Ego-centricity, ethno-centricity, national-centricity, and anthropocentricity (i.e., human-centered) tend to be mind-centered with a strong emotional character. Emotions, in such situations, may seem to contradict the notion of mind-centered versus heart-centered. However, our emotions are rarely experienced directly and purely. Immediately upon experiencing an emotion, we generate layers of storylines, rationalities, and justifications. The emotions themselves are deep connections to our humanity, but the thinking that ensues becomes claustrophobic and solidifying. From each of the centricities, with their mental and emotional rationales, we perpetuate our separation from others, from the living and physical world. Arising from a mind-center, we can rationalize and justify our actions. “I am angry at you, because….” “We’re going to bomb you, because….” Whatever, the situation, we can develop logical or, more frequently, logically fallacious justifications. And, fundamentally, such thinking leads to disconnects with humanity.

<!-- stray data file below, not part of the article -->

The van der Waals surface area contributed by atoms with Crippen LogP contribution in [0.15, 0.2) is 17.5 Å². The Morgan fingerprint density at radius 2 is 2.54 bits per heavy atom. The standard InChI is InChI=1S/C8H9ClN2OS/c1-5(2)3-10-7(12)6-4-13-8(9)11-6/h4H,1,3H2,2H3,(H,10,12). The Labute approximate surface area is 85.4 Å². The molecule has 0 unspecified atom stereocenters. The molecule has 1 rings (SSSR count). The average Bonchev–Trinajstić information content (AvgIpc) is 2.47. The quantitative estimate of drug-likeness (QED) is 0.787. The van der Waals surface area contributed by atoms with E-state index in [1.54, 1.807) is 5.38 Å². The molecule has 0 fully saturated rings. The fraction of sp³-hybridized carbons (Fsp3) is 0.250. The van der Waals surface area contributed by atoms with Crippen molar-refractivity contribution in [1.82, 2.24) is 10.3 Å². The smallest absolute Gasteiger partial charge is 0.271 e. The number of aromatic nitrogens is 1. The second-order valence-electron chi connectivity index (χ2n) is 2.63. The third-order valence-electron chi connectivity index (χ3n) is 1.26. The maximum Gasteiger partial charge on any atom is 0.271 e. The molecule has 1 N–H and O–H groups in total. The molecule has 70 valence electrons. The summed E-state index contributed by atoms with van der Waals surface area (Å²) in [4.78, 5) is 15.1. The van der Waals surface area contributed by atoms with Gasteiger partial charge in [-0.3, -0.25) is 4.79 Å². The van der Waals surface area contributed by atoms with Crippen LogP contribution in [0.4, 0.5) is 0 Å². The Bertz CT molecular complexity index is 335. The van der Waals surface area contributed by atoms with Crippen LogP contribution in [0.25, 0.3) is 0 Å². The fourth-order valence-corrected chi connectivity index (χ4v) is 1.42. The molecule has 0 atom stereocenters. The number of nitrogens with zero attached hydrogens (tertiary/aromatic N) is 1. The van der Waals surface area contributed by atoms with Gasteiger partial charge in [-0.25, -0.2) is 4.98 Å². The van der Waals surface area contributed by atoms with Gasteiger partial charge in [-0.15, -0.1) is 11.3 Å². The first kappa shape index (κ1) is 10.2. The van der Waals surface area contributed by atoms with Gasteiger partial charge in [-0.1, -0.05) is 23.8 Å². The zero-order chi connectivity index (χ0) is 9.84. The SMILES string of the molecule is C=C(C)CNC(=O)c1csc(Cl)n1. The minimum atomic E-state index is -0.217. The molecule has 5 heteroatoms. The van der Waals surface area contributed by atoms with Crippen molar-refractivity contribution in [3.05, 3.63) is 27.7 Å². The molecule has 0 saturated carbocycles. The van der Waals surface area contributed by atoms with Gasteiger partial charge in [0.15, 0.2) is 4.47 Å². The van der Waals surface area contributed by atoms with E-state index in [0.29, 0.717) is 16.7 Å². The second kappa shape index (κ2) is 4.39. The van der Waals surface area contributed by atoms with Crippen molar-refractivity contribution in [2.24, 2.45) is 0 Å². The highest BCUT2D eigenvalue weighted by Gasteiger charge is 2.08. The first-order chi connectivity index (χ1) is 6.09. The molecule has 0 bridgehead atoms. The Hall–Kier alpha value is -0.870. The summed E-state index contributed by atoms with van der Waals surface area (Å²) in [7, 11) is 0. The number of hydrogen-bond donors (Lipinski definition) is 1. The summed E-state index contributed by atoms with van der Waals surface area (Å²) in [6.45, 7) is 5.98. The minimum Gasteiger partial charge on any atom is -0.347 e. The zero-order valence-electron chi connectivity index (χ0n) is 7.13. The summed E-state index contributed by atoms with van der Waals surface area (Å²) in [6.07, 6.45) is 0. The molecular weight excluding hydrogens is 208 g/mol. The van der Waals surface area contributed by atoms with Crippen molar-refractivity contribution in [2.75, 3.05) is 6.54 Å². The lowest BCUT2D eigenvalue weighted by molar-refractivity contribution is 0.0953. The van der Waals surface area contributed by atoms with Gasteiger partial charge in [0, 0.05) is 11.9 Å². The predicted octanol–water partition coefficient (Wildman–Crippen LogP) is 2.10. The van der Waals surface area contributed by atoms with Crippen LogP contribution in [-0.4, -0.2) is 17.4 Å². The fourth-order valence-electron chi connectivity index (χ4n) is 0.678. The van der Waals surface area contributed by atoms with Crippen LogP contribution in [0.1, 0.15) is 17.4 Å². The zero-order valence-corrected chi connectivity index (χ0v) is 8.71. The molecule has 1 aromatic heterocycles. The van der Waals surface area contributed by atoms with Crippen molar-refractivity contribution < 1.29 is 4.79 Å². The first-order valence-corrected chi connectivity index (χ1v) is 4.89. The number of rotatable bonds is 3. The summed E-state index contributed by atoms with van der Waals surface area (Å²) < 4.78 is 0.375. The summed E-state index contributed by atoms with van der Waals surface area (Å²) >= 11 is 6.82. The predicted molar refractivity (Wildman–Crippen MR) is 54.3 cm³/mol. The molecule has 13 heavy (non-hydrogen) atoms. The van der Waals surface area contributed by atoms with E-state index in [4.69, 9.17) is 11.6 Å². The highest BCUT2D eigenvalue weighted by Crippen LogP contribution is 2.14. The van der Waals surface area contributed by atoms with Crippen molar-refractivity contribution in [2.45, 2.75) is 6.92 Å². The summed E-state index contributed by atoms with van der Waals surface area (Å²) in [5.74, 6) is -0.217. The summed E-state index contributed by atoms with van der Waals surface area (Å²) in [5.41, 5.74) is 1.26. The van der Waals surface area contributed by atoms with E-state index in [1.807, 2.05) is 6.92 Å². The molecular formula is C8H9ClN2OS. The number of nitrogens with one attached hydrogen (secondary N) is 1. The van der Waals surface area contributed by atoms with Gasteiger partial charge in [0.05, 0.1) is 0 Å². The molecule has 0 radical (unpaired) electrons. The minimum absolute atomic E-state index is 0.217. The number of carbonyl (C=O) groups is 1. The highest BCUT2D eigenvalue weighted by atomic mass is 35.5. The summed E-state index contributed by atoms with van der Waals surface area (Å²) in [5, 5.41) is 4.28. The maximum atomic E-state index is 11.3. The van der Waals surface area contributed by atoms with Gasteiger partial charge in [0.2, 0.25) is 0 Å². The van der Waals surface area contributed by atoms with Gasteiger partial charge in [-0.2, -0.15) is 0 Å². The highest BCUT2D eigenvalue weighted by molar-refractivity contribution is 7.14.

From a heart-centered or coordinated heart-mind-centered perspective, we may develop strong connections to ourselves, other individuals, and our cultures and ethnicity. However, such connections do not become solidified to the exclusion of others. Heart-centers recognize and feel our shared humanity, our shared suffering, and our shared joys. With the onslaught of thoughts that accompany emotions, we can stop putting much credence in the rationales, and even see the process as a shared human condition.

At this point nearing 2020, the United States is in extreme jeopardy from completely dysfunctional political institutions, from runaway corporate greed, and from the shared global threats arising from ecological collapse, global warming, dangerous population growth, massive immigration, and a shared sense of fear and desperation that only adds to the jeopardy. Countries and various groups of people are reacting emotionally and withdrawing into the tightest cocoon they can manage, while pushing away or attacking others. In times when all hell can break loose, the very thing we should not do is to attack one another. What all people must do is start connecting with one another and working together. Our only hope for survival, beyond a spattering of small groups, is to put aside differences and pull together. We must work together, pool our creativity, energy, and compassion to find ways of approaching the problems and to do so despite politicians and political and corporate agendas.

About Jeff Bloom

I'm a Researcher with and am on the Advisory Board of the International Bateson Institute and am a professor emeritus with the Department of Teaching & Learning, College of Education, Northern Arizona University.